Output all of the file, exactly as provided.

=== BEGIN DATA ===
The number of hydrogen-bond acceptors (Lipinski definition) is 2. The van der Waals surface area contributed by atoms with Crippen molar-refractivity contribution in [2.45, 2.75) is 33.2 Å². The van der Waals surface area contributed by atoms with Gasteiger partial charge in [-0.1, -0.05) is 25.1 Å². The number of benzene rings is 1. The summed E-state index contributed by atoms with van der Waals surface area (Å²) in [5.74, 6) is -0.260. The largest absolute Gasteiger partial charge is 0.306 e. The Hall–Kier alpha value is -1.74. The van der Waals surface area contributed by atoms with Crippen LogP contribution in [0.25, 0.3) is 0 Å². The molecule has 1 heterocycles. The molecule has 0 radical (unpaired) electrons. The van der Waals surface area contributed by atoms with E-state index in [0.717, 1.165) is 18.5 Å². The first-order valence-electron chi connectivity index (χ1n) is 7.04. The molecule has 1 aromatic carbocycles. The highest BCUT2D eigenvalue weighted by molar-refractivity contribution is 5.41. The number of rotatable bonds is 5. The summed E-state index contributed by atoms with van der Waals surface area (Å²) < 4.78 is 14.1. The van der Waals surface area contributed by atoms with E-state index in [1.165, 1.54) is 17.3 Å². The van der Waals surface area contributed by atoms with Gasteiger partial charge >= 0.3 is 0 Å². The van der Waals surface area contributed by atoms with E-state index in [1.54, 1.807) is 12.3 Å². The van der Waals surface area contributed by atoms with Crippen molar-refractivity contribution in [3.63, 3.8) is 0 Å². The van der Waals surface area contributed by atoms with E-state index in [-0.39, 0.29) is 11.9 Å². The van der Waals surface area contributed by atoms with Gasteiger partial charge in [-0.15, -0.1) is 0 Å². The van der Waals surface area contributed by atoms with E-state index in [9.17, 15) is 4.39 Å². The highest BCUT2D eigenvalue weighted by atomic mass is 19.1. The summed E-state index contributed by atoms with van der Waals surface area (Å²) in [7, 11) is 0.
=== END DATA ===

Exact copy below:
The number of hydrogen-bond acceptors (Lipinski definition) is 2. The van der Waals surface area contributed by atoms with Crippen molar-refractivity contribution in [2.45, 2.75) is 33.2 Å². The van der Waals surface area contributed by atoms with Gasteiger partial charge in [-0.1, -0.05) is 25.1 Å². The number of benzene rings is 1. The summed E-state index contributed by atoms with van der Waals surface area (Å²) in [5.74, 6) is -0.260. The largest absolute Gasteiger partial charge is 0.306 e. The Hall–Kier alpha value is -1.74. The van der Waals surface area contributed by atoms with Crippen LogP contribution in [0.25, 0.3) is 0 Å². The molecule has 1 heterocycles. The molecule has 0 radical (unpaired) electrons. The van der Waals surface area contributed by atoms with E-state index in [0.717, 1.165) is 18.5 Å². The first-order valence-electron chi connectivity index (χ1n) is 7.04. The molecule has 1 aromatic carbocycles. The highest BCUT2D eigenvalue weighted by molar-refractivity contribution is 5.41. The number of rotatable bonds is 5. The summed E-state index contributed by atoms with van der Waals surface area (Å²) < 4.78 is 14.1. The van der Waals surface area contributed by atoms with E-state index in [1.165, 1.54) is 17.3 Å². The van der Waals surface area contributed by atoms with Gasteiger partial charge >= 0.3 is 0 Å². The van der Waals surface area contributed by atoms with E-state index in [1.54, 1.807) is 12.3 Å². The van der Waals surface area contributed by atoms with Crippen molar-refractivity contribution in [3.63, 3.8) is 0 Å². The van der Waals surface area contributed by atoms with E-state index in [-0.39, 0.29) is 11.9 Å². The van der Waals surface area contributed by atoms with Gasteiger partial charge in [-0.15, -0.1) is 0 Å². The van der Waals surface area contributed by atoms with E-state index in [9.17, 15) is 4.39 Å². The highest BCUT2D eigenvalue weighted by atomic mass is 19.1. The summed E-state index contributed by atoms with van der Waals surface area (Å²) in [7, 11) is 0.